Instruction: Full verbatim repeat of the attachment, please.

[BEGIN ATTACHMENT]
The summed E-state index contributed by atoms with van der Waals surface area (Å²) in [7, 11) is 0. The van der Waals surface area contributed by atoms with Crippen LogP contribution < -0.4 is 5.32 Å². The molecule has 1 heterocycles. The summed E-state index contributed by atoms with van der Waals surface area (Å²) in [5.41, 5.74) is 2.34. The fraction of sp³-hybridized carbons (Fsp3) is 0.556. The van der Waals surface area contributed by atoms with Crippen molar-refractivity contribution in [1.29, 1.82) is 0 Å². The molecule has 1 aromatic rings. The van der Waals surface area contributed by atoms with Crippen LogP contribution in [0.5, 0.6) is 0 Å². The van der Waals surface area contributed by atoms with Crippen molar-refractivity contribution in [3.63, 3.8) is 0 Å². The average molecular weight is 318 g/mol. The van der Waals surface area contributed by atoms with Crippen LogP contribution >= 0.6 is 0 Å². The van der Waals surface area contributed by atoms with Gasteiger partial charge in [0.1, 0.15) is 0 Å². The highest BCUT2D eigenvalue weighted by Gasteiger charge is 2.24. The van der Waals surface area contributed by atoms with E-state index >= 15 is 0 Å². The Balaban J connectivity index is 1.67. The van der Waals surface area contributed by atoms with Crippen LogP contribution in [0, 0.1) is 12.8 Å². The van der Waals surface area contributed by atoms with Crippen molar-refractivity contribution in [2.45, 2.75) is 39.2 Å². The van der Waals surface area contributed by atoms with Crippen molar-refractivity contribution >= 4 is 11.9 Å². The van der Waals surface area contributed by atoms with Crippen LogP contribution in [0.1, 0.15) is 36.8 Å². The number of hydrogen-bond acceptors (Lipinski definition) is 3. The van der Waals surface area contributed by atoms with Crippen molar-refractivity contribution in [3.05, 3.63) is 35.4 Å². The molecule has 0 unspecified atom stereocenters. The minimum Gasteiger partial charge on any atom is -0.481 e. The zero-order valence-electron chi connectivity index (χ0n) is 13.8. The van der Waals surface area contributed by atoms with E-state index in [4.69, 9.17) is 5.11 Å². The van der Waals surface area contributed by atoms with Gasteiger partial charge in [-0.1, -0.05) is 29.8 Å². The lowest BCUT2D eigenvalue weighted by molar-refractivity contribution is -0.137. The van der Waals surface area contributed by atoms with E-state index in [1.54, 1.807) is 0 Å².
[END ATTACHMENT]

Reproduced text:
The summed E-state index contributed by atoms with van der Waals surface area (Å²) in [7, 11) is 0. The van der Waals surface area contributed by atoms with Crippen LogP contribution < -0.4 is 5.32 Å². The molecule has 1 heterocycles. The summed E-state index contributed by atoms with van der Waals surface area (Å²) in [5.41, 5.74) is 2.34. The fraction of sp³-hybridized carbons (Fsp3) is 0.556. The van der Waals surface area contributed by atoms with Crippen molar-refractivity contribution in [1.29, 1.82) is 0 Å². The molecule has 1 aromatic rings. The van der Waals surface area contributed by atoms with Crippen LogP contribution in [0.5, 0.6) is 0 Å². The van der Waals surface area contributed by atoms with Crippen molar-refractivity contribution in [3.63, 3.8) is 0 Å². The average molecular weight is 318 g/mol. The van der Waals surface area contributed by atoms with Crippen LogP contribution >= 0.6 is 0 Å². The van der Waals surface area contributed by atoms with Gasteiger partial charge in [0.1, 0.15) is 0 Å². The highest BCUT2D eigenvalue weighted by Gasteiger charge is 2.24. The van der Waals surface area contributed by atoms with E-state index >= 15 is 0 Å². The Balaban J connectivity index is 1.67. The van der Waals surface area contributed by atoms with Crippen LogP contribution in [0, 0.1) is 12.8 Å². The van der Waals surface area contributed by atoms with Crippen molar-refractivity contribution in [2.45, 2.75) is 39.2 Å². The van der Waals surface area contributed by atoms with Crippen molar-refractivity contribution >= 4 is 11.9 Å². The van der Waals surface area contributed by atoms with Crippen LogP contribution in [0.1, 0.15) is 36.8 Å². The number of hydrogen-bond acceptors (Lipinski definition) is 3. The van der Waals surface area contributed by atoms with Crippen molar-refractivity contribution in [3.05, 3.63) is 35.4 Å². The molecule has 0 unspecified atom stereocenters. The minimum Gasteiger partial charge on any atom is -0.481 e. The zero-order valence-electron chi connectivity index (χ0n) is 13.8. The van der Waals surface area contributed by atoms with E-state index in [4.69, 9.17) is 5.11 Å². The van der Waals surface area contributed by atoms with Gasteiger partial charge in [-0.1, -0.05) is 29.8 Å². The lowest BCUT2D eigenvalue weighted by molar-refractivity contribution is -0.137. The van der Waals surface area contributed by atoms with E-state index in [1.54, 1.807) is 0 Å².